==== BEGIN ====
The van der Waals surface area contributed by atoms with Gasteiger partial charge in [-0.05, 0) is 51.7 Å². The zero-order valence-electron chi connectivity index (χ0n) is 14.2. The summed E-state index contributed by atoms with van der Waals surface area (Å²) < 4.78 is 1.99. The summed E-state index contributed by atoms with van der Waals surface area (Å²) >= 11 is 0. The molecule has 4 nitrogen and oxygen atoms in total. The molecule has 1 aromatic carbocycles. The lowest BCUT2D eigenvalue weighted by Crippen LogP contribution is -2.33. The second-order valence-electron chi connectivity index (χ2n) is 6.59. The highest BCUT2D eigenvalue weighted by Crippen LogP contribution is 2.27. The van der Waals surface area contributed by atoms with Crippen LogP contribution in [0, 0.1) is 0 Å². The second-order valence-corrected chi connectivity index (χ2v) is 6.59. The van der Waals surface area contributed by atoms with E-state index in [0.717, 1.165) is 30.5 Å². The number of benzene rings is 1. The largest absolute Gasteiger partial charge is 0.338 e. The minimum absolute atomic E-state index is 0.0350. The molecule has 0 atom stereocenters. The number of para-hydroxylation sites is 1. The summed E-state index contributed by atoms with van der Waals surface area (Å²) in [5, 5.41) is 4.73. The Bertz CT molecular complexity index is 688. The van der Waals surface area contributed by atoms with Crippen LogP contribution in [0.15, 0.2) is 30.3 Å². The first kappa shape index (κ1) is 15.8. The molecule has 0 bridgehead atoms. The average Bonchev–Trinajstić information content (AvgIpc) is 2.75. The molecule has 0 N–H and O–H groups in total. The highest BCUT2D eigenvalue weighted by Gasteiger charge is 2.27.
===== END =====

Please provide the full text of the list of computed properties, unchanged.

The van der Waals surface area contributed by atoms with Gasteiger partial charge in [-0.05, 0) is 51.7 Å². The zero-order valence-electron chi connectivity index (χ0n) is 14.2. The summed E-state index contributed by atoms with van der Waals surface area (Å²) < 4.78 is 1.99. The summed E-state index contributed by atoms with van der Waals surface area (Å²) >= 11 is 0. The molecule has 4 nitrogen and oxygen atoms in total. The molecule has 1 aromatic carbocycles. The lowest BCUT2D eigenvalue weighted by Crippen LogP contribution is -2.33. The second-order valence-electron chi connectivity index (χ2n) is 6.59. The highest BCUT2D eigenvalue weighted by Crippen LogP contribution is 2.27. The van der Waals surface area contributed by atoms with Crippen LogP contribution in [0, 0.1) is 0 Å². The second-order valence-corrected chi connectivity index (χ2v) is 6.59. The van der Waals surface area contributed by atoms with E-state index in [0.717, 1.165) is 30.5 Å². The number of benzene rings is 1. The largest absolute Gasteiger partial charge is 0.338 e. The minimum absolute atomic E-state index is 0.0350. The molecule has 0 atom stereocenters. The number of para-hydroxylation sites is 1. The summed E-state index contributed by atoms with van der Waals surface area (Å²) in [5, 5.41) is 4.73. The Bertz CT molecular complexity index is 688. The van der Waals surface area contributed by atoms with Crippen LogP contribution in [0.15, 0.2) is 30.3 Å². The first kappa shape index (κ1) is 15.8. The molecule has 0 bridgehead atoms. The average Bonchev–Trinajstić information content (AvgIpc) is 2.75. The molecule has 0 N–H and O–H groups in total. The highest BCUT2D eigenvalue weighted by Gasteiger charge is 2.27.